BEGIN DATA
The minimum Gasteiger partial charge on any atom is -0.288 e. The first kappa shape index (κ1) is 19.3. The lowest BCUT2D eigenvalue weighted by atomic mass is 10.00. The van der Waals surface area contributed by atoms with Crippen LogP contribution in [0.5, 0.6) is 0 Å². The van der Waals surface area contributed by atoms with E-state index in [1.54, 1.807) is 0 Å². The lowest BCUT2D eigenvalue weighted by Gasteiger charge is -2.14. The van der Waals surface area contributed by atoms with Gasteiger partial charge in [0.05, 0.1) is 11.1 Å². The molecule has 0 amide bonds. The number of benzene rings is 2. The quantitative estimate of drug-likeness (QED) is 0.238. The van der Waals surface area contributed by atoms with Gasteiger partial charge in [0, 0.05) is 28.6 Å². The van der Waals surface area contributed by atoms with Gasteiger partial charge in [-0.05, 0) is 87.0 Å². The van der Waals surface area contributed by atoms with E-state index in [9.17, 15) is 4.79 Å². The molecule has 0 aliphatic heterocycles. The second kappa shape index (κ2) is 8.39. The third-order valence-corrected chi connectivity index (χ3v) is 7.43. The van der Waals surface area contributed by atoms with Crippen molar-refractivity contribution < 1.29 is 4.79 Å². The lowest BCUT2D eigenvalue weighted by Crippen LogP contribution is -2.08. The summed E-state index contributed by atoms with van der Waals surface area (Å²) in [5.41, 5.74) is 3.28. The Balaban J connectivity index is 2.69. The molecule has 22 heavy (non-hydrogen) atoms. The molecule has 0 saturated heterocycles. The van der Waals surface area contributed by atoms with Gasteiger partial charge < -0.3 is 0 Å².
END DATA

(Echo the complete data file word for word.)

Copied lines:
The minimum Gasteiger partial charge on any atom is -0.288 e. The first kappa shape index (κ1) is 19.3. The lowest BCUT2D eigenvalue weighted by atomic mass is 10.00. The van der Waals surface area contributed by atoms with Crippen LogP contribution in [0.5, 0.6) is 0 Å². The van der Waals surface area contributed by atoms with E-state index in [1.54, 1.807) is 0 Å². The lowest BCUT2D eigenvalue weighted by Gasteiger charge is -2.14. The van der Waals surface area contributed by atoms with Gasteiger partial charge in [0.05, 0.1) is 11.1 Å². The molecule has 0 amide bonds. The number of benzene rings is 2. The quantitative estimate of drug-likeness (QED) is 0.238. The van der Waals surface area contributed by atoms with Gasteiger partial charge in [0, 0.05) is 28.6 Å². The van der Waals surface area contributed by atoms with Gasteiger partial charge in [-0.05, 0) is 87.0 Å². The van der Waals surface area contributed by atoms with E-state index in [9.17, 15) is 4.79 Å². The molecule has 0 aliphatic heterocycles. The second kappa shape index (κ2) is 8.39. The third-order valence-corrected chi connectivity index (χ3v) is 7.43. The van der Waals surface area contributed by atoms with Crippen molar-refractivity contribution < 1.29 is 4.79 Å². The lowest BCUT2D eigenvalue weighted by Crippen LogP contribution is -2.08. The summed E-state index contributed by atoms with van der Waals surface area (Å²) in [5.41, 5.74) is 3.28. The Balaban J connectivity index is 2.69. The molecule has 22 heavy (non-hydrogen) atoms. The molecule has 0 saturated heterocycles. The van der Waals surface area contributed by atoms with Gasteiger partial charge < -0.3 is 0 Å².